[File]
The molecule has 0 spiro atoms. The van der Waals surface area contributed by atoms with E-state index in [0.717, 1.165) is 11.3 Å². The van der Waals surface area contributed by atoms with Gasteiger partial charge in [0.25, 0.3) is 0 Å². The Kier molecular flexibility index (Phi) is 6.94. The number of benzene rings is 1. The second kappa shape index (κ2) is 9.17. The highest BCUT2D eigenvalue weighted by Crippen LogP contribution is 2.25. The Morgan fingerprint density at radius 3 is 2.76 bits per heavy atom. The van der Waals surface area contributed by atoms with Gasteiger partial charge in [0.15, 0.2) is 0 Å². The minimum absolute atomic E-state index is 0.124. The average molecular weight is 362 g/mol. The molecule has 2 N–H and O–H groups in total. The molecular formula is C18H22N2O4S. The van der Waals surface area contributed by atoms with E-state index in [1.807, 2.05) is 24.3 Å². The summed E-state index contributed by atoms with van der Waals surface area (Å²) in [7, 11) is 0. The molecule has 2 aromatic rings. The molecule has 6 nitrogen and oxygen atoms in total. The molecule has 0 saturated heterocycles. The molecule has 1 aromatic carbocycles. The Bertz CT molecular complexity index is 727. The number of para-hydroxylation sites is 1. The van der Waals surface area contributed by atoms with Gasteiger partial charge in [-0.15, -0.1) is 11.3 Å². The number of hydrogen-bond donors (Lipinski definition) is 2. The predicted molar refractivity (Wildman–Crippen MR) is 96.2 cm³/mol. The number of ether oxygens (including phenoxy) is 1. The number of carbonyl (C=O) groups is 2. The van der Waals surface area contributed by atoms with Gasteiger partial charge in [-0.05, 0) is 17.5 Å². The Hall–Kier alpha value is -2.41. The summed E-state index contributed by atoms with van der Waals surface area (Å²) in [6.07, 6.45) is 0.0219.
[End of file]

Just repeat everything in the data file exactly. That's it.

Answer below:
The molecule has 0 spiro atoms. The van der Waals surface area contributed by atoms with E-state index in [0.717, 1.165) is 11.3 Å². The van der Waals surface area contributed by atoms with Gasteiger partial charge in [0.25, 0.3) is 0 Å². The Kier molecular flexibility index (Phi) is 6.94. The number of benzene rings is 1. The second kappa shape index (κ2) is 9.17. The highest BCUT2D eigenvalue weighted by Crippen LogP contribution is 2.25. The Morgan fingerprint density at radius 3 is 2.76 bits per heavy atom. The van der Waals surface area contributed by atoms with Gasteiger partial charge in [0.15, 0.2) is 0 Å². The minimum absolute atomic E-state index is 0.124. The average molecular weight is 362 g/mol. The molecule has 2 N–H and O–H groups in total. The molecular formula is C18H22N2O4S. The van der Waals surface area contributed by atoms with E-state index in [1.807, 2.05) is 24.3 Å². The summed E-state index contributed by atoms with van der Waals surface area (Å²) in [7, 11) is 0. The molecule has 2 aromatic rings. The molecule has 6 nitrogen and oxygen atoms in total. The molecule has 0 saturated heterocycles. The molecule has 1 aromatic carbocycles. The Bertz CT molecular complexity index is 727. The number of para-hydroxylation sites is 1. The van der Waals surface area contributed by atoms with Gasteiger partial charge in [-0.15, -0.1) is 11.3 Å². The number of hydrogen-bond donors (Lipinski definition) is 2. The predicted molar refractivity (Wildman–Crippen MR) is 96.2 cm³/mol. The number of ether oxygens (including phenoxy) is 1. The number of carbonyl (C=O) groups is 2. The van der Waals surface area contributed by atoms with Gasteiger partial charge in [-0.05, 0) is 17.5 Å². The Hall–Kier alpha value is -2.41. The summed E-state index contributed by atoms with van der Waals surface area (Å²) in [6.07, 6.45) is 0.0219.